From 1901 until 1905 the Other Ranks of the King’s Colonials wore a pair of unique Regimental collar badges with a ‘KC’ monogram inter-twined in gilding metal. These collar badges were worn as a non-opposing pair as shown in Figure 196 in a close-up image of Private Angel. These collar badges are referenced by Churchill and Westlake as 4th County of London (King’s Colonials) Imperial Yeomanry first pattern in gilding metal (Churchill and Westlake Ref No 114) and are shown in Figure 263. A stylised version of this collar badge is also depicted in an Edwardian-period Gaunt catalogue.Figure 196: Close-up image of the first pattern Regimental Other Ranks collar badges of the King’s Colonials (Churchill and Westlake Ref No 114) being worn by Private Angel circa 1904 (Courtesy David Knight).
The first pattern Regimental collar badges were manufactured as die-struck badges with a flat back in gilding metal and are fitted with north-south copper loops as shown in Figure 197.Figure 197: First pattern Regimental Other Ranks collar badge of the King’s Colonials (Churchill and Westlake Ref No 114) worn 1901-05.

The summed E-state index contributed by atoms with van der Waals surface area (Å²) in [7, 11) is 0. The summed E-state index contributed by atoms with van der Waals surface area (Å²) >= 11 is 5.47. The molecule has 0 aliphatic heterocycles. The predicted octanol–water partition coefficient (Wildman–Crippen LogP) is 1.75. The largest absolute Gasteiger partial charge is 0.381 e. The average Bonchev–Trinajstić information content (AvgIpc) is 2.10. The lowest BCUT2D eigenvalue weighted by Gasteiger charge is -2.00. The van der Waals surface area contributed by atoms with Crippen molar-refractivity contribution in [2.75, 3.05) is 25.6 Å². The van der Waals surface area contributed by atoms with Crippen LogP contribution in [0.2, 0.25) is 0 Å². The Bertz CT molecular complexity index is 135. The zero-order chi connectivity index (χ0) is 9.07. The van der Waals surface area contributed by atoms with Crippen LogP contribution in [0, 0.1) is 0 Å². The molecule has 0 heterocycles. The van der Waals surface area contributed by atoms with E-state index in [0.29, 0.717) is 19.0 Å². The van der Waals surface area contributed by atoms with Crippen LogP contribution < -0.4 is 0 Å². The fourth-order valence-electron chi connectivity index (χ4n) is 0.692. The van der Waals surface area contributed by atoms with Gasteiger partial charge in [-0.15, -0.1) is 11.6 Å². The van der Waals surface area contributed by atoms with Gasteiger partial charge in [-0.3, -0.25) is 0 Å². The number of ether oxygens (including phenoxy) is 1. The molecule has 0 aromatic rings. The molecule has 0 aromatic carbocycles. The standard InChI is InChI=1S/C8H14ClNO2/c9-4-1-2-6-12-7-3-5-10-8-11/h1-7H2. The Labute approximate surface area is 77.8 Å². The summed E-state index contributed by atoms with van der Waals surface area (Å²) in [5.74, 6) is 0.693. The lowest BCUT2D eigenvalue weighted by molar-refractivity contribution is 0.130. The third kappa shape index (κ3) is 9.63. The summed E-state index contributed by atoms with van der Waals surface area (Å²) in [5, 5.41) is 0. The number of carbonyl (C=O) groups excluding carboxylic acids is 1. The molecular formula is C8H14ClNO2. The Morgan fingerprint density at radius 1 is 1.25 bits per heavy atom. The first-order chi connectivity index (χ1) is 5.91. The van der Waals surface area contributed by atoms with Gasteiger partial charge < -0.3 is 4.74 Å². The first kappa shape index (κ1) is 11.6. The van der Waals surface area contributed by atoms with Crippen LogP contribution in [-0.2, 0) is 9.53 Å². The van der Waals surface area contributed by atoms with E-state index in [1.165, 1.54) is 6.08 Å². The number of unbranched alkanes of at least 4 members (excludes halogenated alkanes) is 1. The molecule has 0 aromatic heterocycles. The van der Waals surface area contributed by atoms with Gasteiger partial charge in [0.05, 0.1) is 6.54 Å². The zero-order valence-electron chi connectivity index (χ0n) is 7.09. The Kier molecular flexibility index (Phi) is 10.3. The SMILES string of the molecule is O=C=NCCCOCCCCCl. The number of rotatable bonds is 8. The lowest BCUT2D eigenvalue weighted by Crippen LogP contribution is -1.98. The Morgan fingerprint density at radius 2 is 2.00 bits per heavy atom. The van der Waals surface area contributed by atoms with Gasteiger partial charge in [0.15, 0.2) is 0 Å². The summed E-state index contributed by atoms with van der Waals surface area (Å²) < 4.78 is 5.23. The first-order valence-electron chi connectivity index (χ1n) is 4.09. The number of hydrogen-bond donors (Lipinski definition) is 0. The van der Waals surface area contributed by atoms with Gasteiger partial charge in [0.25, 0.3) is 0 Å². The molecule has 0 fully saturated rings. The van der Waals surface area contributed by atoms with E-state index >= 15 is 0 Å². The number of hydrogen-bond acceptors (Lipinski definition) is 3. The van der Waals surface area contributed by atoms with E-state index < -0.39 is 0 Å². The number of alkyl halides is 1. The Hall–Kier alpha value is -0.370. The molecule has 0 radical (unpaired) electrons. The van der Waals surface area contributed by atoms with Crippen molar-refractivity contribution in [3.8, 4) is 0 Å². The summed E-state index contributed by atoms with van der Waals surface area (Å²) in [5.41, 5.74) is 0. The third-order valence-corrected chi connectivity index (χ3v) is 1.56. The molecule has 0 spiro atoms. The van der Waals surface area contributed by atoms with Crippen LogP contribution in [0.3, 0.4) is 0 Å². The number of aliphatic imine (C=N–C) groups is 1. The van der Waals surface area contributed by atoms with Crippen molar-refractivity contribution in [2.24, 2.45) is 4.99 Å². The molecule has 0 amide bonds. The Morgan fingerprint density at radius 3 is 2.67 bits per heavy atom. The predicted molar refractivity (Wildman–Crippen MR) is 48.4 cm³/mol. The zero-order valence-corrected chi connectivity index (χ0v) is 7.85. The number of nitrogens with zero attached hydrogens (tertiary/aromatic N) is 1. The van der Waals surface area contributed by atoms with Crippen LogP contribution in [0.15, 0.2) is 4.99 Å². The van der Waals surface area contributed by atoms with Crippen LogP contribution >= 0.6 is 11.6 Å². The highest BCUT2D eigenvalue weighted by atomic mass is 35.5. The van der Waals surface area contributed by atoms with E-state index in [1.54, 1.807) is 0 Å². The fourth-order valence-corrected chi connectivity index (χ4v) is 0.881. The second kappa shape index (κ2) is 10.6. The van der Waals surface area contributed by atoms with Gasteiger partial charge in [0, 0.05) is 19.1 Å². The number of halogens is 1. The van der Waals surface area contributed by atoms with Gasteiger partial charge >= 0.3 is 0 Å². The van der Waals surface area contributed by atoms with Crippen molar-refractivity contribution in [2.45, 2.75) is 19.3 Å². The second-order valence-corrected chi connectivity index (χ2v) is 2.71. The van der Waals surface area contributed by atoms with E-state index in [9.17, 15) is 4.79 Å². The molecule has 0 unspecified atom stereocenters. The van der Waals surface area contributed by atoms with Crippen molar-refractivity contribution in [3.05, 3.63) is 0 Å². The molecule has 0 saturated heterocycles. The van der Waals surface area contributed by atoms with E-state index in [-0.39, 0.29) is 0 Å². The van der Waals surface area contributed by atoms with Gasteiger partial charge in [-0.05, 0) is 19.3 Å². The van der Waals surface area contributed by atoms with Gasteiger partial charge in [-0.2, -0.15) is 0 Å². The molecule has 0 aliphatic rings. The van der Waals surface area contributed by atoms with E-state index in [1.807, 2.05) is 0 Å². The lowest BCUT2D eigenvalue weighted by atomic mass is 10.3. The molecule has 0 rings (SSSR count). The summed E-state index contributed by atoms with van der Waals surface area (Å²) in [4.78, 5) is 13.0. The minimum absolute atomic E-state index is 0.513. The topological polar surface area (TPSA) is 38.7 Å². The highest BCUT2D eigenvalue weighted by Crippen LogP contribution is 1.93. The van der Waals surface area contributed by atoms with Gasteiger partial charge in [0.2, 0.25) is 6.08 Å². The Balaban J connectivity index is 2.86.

As a distinction of Other Ranks attached to the Regimental Headquarters (1901-05), the first pattern die-struck collar badges were worn with square-shaped, scarlet backing cloths. These cloth backed collar badges can be seen in the photograph of Private Angel (Figure 196). These also featured in part of the Colin Churchill collection, sold by C & T Auctioneers in November 2015 (Figure 197).Figure 197: A pair of first pattern Regimental Other Ranks collar badges in gilding metal with scarlet backing cloths worn by when attached to the King’s Colonials Regimental Headquarters (Churchill and Westlake Ref No 114) among a selection of King's Colonials and later King Edward's Horse collar badges from an auction lot of part of the Colin Churchill collection (Images reproduced with kind permission C&T Auctioneers, United Kingdom).